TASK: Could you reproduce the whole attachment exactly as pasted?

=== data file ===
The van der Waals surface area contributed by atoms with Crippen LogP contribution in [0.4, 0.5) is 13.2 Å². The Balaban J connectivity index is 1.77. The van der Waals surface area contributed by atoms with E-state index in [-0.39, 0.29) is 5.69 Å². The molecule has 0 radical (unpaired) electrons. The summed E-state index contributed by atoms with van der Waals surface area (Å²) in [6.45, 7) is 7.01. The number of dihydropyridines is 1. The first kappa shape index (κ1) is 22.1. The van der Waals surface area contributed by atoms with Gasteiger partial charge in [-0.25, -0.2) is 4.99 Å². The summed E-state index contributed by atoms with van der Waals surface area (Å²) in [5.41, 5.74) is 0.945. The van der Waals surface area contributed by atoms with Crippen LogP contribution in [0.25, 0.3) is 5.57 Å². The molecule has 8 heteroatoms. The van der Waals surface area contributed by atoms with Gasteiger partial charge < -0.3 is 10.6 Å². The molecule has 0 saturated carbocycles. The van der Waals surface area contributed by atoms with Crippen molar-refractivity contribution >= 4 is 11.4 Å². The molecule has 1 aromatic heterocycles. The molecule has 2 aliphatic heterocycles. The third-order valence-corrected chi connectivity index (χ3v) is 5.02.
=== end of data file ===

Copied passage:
The van der Waals surface area contributed by atoms with Crippen LogP contribution in [0.4, 0.5) is 13.2 Å². The Balaban J connectivity index is 1.77. The van der Waals surface area contributed by atoms with E-state index in [-0.39, 0.29) is 5.69 Å². The molecule has 0 radical (unpaired) electrons. The summed E-state index contributed by atoms with van der Waals surface area (Å²) in [6.45, 7) is 7.01. The number of dihydropyridines is 1. The first kappa shape index (κ1) is 22.1. The van der Waals surface area contributed by atoms with Gasteiger partial charge in [-0.25, -0.2) is 4.99 Å². The summed E-state index contributed by atoms with van der Waals surface area (Å²) in [5.41, 5.74) is 0.945. The van der Waals surface area contributed by atoms with Crippen LogP contribution in [0.25, 0.3) is 5.57 Å². The molecule has 8 heteroatoms. The van der Waals surface area contributed by atoms with Gasteiger partial charge < -0.3 is 10.6 Å². The molecule has 0 saturated carbocycles. The van der Waals surface area contributed by atoms with Crippen molar-refractivity contribution >= 4 is 11.4 Å². The molecule has 1 aromatic heterocycles. The molecule has 2 aliphatic heterocycles. The third-order valence-corrected chi connectivity index (χ3v) is 5.02.